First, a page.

“[Brady] has suggested we look into the possibility of putting detention ponds on Spring Creek, Caney Creek, Peach Creek, maybe Lake Creek, and other areas that have an impact like [Lake Conroe] would in retaining water in all areas, which makes perfectly good sense to me,” Doyal said.
In mid-December, the House passed House Resolution 4667 to provide
$81 billion in disaster funding for areas affected by Harvey as well as hurricanes Irma and Maria and wildfires in 2017, according to the bill.
If passed in the Senate, HR 4667 will be added to the national budget Jan. 19.
Officials from The Woodlands are expected to travel to Washington, D.C. in mid-January to advocate for a portion of the funding to be allocated to Montgomery County.
State Rep. Mark Keough, R-The Woodlands, said the state’s Committee on Natural Resources has also been discussing and working on flood mitigation initiatives; however, no specific funding has been
The majority of Montgomery County’s flooding occurred near lakes Conroe and Houston, according to The Woodlands Joint Powers Agency. However, in The Woodlands, flooding along Spring Creek—located in Montgomery, Harris, Grimes and Waller counties—also proved to be damaging, sparking the need for a more regional approach.
“We know the rising water from Spring Creek created most of the flooding that occurred [here],” WJPA General Manager James Stinson said. “So, to come up with an improvement plan that would truly help folks in an event like Harvey is going to be a regional effort.”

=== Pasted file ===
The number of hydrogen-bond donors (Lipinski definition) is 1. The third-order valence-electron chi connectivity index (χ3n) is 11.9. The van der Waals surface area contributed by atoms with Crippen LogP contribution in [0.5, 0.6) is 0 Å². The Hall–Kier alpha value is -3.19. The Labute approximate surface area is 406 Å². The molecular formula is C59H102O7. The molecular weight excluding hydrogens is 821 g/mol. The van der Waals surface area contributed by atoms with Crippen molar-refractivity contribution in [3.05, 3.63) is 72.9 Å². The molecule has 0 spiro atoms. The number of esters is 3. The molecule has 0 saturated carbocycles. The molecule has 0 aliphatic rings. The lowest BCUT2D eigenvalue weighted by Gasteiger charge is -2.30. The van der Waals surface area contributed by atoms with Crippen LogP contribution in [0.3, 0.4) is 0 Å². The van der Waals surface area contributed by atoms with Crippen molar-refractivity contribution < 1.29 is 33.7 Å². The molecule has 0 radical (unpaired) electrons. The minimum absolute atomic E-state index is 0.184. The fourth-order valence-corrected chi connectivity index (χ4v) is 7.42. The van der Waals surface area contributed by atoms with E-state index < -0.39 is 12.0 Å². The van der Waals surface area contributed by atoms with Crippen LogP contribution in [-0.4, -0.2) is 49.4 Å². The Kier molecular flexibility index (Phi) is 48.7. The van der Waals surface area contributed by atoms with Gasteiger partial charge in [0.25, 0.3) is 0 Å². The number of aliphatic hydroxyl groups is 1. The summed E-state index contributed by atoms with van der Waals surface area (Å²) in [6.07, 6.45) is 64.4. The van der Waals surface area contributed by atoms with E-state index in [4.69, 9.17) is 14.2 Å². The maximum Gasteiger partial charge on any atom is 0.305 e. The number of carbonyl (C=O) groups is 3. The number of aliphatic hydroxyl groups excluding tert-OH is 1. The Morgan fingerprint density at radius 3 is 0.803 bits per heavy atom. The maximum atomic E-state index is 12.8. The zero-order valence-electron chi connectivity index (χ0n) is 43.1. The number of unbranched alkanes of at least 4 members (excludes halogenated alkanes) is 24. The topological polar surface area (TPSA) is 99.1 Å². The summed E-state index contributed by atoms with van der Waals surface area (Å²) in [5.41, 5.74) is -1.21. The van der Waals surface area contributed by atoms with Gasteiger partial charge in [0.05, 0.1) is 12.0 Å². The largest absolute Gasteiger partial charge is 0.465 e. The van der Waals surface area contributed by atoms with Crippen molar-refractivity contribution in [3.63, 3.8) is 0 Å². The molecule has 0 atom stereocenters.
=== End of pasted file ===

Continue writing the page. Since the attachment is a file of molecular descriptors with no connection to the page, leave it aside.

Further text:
In late November, Harris County officials announced preliminary plans for a 2018 bond referendum for regional flood mitigation projects. The bond could exceed $1 billion.
Judge Ed Emmett said the bond could include projects, like a third Houston area reservoir in the Cypress Creek watershed. However, specific bond-funded projects along Spring Creek have not been announced.
The Woodlands Township has ramped up efforts to bring multiple entities from Harris and Montgomery counties—including village associations, municipal utility districts, the WJPA and the San Jacinto River Authority—together with its Storm Drainage Task Force. Township Director Bruce Rieser said the task force has more than 30 members to date working to identify issues on a regional level.